Greetings! I am on vacation this week – on vacation from work, that is, but never from tentacles! Stowed away on a tropical island (with a WiFi connection, ça va de soi),  hoping to glimpse an octopus going about his business in the ocean, enjoying the tropical foliage… Speaking of the latter, some of the plants that grow around here are distinctly tentacular in nature.

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So you see, I really had very little choice in regards to the topic of today’s Tentacle Tuesday installment! I’ve decided to stick to the 40s and 50s, as there are really many more cannibal plants out there than one could possibly shake a stick at.

Quite a few of these offerings are taken from the pages of Planet Comics, and if it rubs your fancy, our Tentacle Tuesday: Planet of Tentacles, courtesy of Fiction House post might be worth a visit.

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This installment of Red Comet is illustrated by Joe Doolin, and published in Planet Comics no. 14 (September 1941). Frankly, these things seem a little too bulky to carry about with you. Just imagine if somebody tried to walk around carrying a triffid.

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I believe the Red Comet had the ability to explode things with his mind, but clearly there were some restrictions.

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A page from an installment of Gale Allen and the Girl Squadron, illustrated by Fran Hopper. Gasp, a woman comics artist! A rare thing indeed, back in the Golden Age. Published in Planet Comics no. 28 (January 1944). Gale Allen ends up in this very position quite often, though tentacles aren’t always involved.

Incidentally, may I just point out that the Girl Squadron’s costumes (as they go on their intergalactic, dangerous missions) wouldn’t be out of place in a modern music video? Fran Hopper could draw cute girls with no trouble at all – and she also seemed aware that breasts are affected by gravity (but just a little bit, one wouldn’t want to be *too* realistic).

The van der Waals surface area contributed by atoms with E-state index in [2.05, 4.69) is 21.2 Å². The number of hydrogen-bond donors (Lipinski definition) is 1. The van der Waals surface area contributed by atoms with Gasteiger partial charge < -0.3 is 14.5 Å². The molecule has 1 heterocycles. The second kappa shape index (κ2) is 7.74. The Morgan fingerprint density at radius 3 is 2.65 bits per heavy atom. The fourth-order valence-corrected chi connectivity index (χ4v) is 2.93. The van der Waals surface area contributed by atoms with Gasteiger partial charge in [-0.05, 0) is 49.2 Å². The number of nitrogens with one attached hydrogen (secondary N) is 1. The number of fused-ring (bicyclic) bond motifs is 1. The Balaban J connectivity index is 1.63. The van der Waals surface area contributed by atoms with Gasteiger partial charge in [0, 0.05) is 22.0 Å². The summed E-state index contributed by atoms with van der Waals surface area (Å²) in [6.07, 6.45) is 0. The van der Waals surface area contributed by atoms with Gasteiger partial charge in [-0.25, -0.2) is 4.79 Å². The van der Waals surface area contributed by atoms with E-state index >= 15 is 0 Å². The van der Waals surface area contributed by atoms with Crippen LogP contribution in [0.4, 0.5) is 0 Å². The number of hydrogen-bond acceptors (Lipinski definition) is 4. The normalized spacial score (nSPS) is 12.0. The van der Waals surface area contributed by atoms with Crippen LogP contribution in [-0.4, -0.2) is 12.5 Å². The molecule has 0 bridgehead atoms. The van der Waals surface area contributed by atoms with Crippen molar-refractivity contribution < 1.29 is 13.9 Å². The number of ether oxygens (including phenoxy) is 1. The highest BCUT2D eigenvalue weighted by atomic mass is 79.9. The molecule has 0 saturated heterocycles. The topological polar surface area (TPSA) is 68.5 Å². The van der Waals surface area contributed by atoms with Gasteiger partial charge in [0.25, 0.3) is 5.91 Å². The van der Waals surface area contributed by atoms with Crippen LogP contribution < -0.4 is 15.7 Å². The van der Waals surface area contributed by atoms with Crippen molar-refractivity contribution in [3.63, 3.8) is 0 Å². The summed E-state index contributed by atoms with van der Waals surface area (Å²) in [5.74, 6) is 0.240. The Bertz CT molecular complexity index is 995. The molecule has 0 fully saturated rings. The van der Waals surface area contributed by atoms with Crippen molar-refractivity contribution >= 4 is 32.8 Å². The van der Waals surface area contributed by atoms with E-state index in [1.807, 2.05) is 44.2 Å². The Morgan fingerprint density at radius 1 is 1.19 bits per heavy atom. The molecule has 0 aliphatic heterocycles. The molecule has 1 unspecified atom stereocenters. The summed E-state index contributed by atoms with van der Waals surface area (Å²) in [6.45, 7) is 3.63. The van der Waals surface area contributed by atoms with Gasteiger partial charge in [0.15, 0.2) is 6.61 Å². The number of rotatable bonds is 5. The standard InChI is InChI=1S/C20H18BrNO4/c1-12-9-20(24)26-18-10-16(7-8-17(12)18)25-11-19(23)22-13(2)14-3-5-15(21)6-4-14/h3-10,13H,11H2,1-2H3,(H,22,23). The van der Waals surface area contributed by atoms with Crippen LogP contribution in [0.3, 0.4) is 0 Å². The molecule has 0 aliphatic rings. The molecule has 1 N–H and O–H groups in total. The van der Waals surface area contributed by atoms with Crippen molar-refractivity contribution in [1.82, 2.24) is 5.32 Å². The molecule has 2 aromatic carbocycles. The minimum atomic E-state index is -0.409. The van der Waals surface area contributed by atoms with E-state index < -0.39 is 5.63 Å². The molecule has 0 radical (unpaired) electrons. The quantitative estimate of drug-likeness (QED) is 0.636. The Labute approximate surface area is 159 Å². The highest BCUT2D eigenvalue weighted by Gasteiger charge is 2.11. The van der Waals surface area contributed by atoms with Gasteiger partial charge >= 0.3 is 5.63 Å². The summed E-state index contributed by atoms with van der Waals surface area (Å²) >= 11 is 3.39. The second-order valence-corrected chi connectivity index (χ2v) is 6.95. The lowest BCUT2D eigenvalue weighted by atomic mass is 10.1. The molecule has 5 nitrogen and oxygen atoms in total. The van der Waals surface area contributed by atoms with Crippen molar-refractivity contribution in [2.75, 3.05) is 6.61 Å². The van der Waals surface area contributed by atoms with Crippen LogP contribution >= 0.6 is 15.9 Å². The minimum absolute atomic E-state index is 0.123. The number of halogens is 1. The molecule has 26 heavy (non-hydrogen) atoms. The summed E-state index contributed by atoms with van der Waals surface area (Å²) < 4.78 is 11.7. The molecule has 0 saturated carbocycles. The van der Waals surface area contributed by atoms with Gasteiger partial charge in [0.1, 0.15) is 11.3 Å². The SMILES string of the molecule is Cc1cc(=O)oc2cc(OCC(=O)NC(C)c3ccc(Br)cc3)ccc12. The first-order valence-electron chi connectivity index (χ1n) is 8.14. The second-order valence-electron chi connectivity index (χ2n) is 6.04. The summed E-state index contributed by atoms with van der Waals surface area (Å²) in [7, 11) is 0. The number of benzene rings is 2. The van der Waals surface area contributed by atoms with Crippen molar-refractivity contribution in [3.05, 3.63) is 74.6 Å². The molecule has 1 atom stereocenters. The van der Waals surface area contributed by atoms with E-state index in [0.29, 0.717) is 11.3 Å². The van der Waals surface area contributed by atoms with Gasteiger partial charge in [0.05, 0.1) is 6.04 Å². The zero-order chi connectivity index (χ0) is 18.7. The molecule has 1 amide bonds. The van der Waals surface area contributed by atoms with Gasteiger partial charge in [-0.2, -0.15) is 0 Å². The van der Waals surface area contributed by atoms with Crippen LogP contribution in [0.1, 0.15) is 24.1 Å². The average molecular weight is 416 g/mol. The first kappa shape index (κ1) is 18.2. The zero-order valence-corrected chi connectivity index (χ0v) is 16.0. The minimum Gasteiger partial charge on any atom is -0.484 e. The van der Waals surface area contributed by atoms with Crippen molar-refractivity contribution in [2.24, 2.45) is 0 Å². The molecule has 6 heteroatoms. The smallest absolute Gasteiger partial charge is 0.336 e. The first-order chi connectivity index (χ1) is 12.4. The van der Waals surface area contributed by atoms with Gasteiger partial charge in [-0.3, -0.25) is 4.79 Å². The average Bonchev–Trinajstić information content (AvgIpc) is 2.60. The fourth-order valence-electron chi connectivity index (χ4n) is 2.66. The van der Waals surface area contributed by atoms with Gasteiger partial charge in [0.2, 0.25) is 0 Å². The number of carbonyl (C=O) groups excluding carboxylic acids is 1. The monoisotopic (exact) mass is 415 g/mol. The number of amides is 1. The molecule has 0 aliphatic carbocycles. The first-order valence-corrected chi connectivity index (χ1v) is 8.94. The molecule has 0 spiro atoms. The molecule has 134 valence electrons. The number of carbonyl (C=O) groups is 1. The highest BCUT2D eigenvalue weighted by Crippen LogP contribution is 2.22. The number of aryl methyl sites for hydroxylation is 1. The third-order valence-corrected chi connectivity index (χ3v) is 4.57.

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The ruler of Carnivoria not only has poor taste in titles (most lands are governed by meat-eaters of one kind or another – in that sense, Canada could be called Carnivoria with the same degree of accuracy), but also poor taste in clothing: is that goofy hat supposed to be regal?

For a chuckle, visit the post about Gale Allen And Her Girl Squadron on the Stupid Comics blog, featuring fun images like this one:

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From the usual team: written by Douglas McKee and illustrated by Fran Hopper.

Eye candy for men *and* women readers! 😉

Back to tentacles… and on to Fred Guardineer, who also drew cuties of both sexes:

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The Harp of Death! is illustrated by Fred Guardineer. Printed in Manthunt no. 7 (April 1948).

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Evil Guy has the body of an eagle (with hands and feet, though), and raises deadly cannibal plants that respond to whistling. Does that seem a tad… random to you?